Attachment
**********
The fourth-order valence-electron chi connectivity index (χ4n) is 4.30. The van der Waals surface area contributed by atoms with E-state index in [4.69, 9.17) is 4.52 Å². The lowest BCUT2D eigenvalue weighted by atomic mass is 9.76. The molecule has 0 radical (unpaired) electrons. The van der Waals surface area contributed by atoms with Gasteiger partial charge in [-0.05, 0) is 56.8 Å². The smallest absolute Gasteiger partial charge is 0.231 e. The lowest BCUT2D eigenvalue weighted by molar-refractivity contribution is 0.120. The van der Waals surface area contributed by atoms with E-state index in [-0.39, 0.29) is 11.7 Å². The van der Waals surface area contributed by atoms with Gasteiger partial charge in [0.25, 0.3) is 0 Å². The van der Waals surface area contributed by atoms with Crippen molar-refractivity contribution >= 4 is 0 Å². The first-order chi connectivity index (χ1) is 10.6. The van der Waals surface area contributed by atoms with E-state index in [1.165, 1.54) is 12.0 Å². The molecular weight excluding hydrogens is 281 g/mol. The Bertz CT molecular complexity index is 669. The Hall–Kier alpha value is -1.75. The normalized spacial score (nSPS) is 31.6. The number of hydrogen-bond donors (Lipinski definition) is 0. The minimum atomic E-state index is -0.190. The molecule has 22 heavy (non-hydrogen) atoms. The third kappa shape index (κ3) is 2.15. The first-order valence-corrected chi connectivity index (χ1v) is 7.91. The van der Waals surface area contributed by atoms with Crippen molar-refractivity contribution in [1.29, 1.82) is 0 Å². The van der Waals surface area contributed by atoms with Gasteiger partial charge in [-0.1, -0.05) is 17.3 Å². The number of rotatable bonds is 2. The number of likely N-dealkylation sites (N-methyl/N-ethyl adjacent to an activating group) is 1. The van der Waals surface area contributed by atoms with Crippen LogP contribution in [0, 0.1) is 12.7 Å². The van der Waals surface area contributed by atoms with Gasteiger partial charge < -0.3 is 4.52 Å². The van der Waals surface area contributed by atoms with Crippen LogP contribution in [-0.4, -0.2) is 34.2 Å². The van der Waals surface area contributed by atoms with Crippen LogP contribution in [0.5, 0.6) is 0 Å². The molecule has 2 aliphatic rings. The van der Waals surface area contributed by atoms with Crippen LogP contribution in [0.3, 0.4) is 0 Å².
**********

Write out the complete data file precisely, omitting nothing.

The fourth-order valence-electron chi connectivity index (χ4n) is 4.30. The van der Waals surface area contributed by atoms with E-state index in [4.69, 9.17) is 4.52 Å². The lowest BCUT2D eigenvalue weighted by atomic mass is 9.76. The molecule has 0 radical (unpaired) electrons. The van der Waals surface area contributed by atoms with Gasteiger partial charge in [-0.05, 0) is 56.8 Å². The smallest absolute Gasteiger partial charge is 0.231 e. The lowest BCUT2D eigenvalue weighted by molar-refractivity contribution is 0.120. The van der Waals surface area contributed by atoms with E-state index in [-0.39, 0.29) is 11.7 Å². The van der Waals surface area contributed by atoms with Gasteiger partial charge in [0.25, 0.3) is 0 Å². The van der Waals surface area contributed by atoms with Crippen molar-refractivity contribution >= 4 is 0 Å². The first-order chi connectivity index (χ1) is 10.6. The van der Waals surface area contributed by atoms with E-state index in [1.165, 1.54) is 12.0 Å². The molecular weight excluding hydrogens is 281 g/mol. The Bertz CT molecular complexity index is 669. The Hall–Kier alpha value is -1.75. The normalized spacial score (nSPS) is 31.6. The number of hydrogen-bond donors (Lipinski definition) is 0. The minimum atomic E-state index is -0.190. The molecule has 22 heavy (non-hydrogen) atoms. The third kappa shape index (κ3) is 2.15. The first-order valence-corrected chi connectivity index (χ1v) is 7.91. The van der Waals surface area contributed by atoms with Crippen molar-refractivity contribution in [1.29, 1.82) is 0 Å². The van der Waals surface area contributed by atoms with Gasteiger partial charge in [-0.1, -0.05) is 17.3 Å². The number of rotatable bonds is 2. The number of likely N-dealkylation sites (N-methyl/N-ethyl adjacent to an activating group) is 1. The van der Waals surface area contributed by atoms with Crippen LogP contribution in [0, 0.1) is 12.7 Å². The van der Waals surface area contributed by atoms with Gasteiger partial charge < -0.3 is 4.52 Å². The van der Waals surface area contributed by atoms with Crippen LogP contribution in [-0.4, -0.2) is 34.2 Å². The van der Waals surface area contributed by atoms with Crippen LogP contribution in [0.5, 0.6) is 0 Å². The molecule has 2 aliphatic rings. The van der Waals surface area contributed by atoms with Crippen LogP contribution in [0.3, 0.4) is 0 Å².